• Homeless children have twice the rate of moderate to severe health conditions compared to middle class children, and twice the emotional problems.
  • More than 1 in 7 homeless children have moderate to severe health conditions, such as asthma.
  • Homeless children struggle in school, with an average 16% lower proficiency in math and reading, and an estimated graduation rate below 25%.

The report includes data for all 50 states along four major domains (extent of child homelessness; child well-being; risk for child homelessness; and state policy and planning efforts) and rankings by state, as well as a policy platform to address the problem of child homelessness.

There is a wealth of information on the report and the Campaign to End Child Homelessness at

The Great Disruption

As economic indicators continue to worsen, people from all walks of life are personally feeling the effects of the recession. Unemployment continues to rise as layoffs spread and businesses fail. Public resources continue to be thrown at corporations deemed too-intertwined with our financial system to collapse. Retirement accounts shrink as the stock market plunges. Demand at local food banks, shelters and other safety net systems continues to rise.

The poor are used to struggling and worrying every day about the precariousness of their financial position; today many more of us are in the same boat. As a result, news and discussions tend to focus on the here and now. Few are asking the “big questions” about what this current situation means for our future.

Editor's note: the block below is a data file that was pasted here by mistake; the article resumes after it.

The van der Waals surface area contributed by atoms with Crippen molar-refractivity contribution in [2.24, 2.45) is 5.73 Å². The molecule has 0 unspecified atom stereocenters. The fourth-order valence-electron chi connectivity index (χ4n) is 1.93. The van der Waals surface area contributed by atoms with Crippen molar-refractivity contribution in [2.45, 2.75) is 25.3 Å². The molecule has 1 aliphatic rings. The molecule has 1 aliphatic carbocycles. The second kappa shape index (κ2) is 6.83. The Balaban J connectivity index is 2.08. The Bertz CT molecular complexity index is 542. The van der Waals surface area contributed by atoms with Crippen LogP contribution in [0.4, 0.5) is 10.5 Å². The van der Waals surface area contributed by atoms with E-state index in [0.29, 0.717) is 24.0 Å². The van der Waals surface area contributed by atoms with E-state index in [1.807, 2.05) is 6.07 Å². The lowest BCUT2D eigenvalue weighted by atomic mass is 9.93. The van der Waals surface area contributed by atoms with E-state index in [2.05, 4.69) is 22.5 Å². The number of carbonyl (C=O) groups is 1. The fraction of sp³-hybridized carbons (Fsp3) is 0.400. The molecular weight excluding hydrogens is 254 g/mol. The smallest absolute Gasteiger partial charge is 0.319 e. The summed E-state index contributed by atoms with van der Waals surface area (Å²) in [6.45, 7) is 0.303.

Thomas Friedman, author of The World is Flat and Hot, Flat and Crowded, is one who likes to explore the big questions about our economy and society. In a provocative N.Y. Times Op-Ed, he contends that the current crisis may be much more than just a hiccup, but rather may serve as an indictment of our economic growth model:

Let’s today step out of the normal boundaries of analysis of our economic crisis and ask a radical question: What if the crisis of 2008 represents something much more fundamental than a deep recession? What if it’s telling us that the whole growth model we created over the last 50 years is simply unsustainable economically and ecologically and that 2008 was when we hit the wall — when Mother Nature and the market both said: “No more.”

We have created a system for growth that depended on our building more and more stores to sell more and more stuff made in more and more factories in China, powered by more and more coal that would cause more and more climate change but earn China more and more dollars to buy more and more U.S. T-bills so America would have more and more money to build more and more stores and sell more and more stuff that would employ more and more Chinese …

We can’t do this anymore.

I fear that unless we restructure our economy along the lines that Frideman contends need to be “smarter, more efficient, more responsible,” we may all feel ourselves being in a constant state of precariousness.